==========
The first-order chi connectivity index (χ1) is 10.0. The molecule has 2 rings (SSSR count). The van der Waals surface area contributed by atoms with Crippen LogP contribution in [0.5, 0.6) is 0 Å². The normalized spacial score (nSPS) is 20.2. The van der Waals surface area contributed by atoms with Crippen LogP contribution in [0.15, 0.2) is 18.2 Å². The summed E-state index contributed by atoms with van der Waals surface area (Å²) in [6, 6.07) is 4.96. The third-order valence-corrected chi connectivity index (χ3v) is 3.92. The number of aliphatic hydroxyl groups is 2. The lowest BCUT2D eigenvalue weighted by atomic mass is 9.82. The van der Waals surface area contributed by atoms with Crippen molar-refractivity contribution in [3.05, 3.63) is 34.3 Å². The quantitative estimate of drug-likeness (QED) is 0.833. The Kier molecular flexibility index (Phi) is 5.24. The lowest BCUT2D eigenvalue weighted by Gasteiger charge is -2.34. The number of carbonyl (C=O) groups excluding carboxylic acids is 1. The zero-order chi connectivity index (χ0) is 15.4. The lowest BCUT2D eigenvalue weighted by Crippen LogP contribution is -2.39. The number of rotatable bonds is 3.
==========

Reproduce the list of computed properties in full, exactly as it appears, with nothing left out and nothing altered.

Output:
The first-order chi connectivity index (χ1) is 10.0. The molecule has 2 rings (SSSR count). The van der Waals surface area contributed by atoms with Crippen LogP contribution in [0.5, 0.6) is 0 Å². The normalized spacial score (nSPS) is 20.2. The van der Waals surface area contributed by atoms with Crippen LogP contribution in [0.15, 0.2) is 18.2 Å². The summed E-state index contributed by atoms with van der Waals surface area (Å²) in [6, 6.07) is 4.96. The third-order valence-corrected chi connectivity index (χ3v) is 3.92. The number of aliphatic hydroxyl groups is 2. The lowest BCUT2D eigenvalue weighted by atomic mass is 9.82. The van der Waals surface area contributed by atoms with Crippen molar-refractivity contribution in [3.05, 3.63) is 34.3 Å². The quantitative estimate of drug-likeness (QED) is 0.833. The Kier molecular flexibility index (Phi) is 5.24. The lowest BCUT2D eigenvalue weighted by Gasteiger charge is -2.34. The number of carbonyl (C=O) groups excluding carboxylic acids is 1. The zero-order chi connectivity index (χ0) is 15.4. The lowest BCUT2D eigenvalue weighted by Crippen LogP contribution is -2.39. The number of rotatable bonds is 3.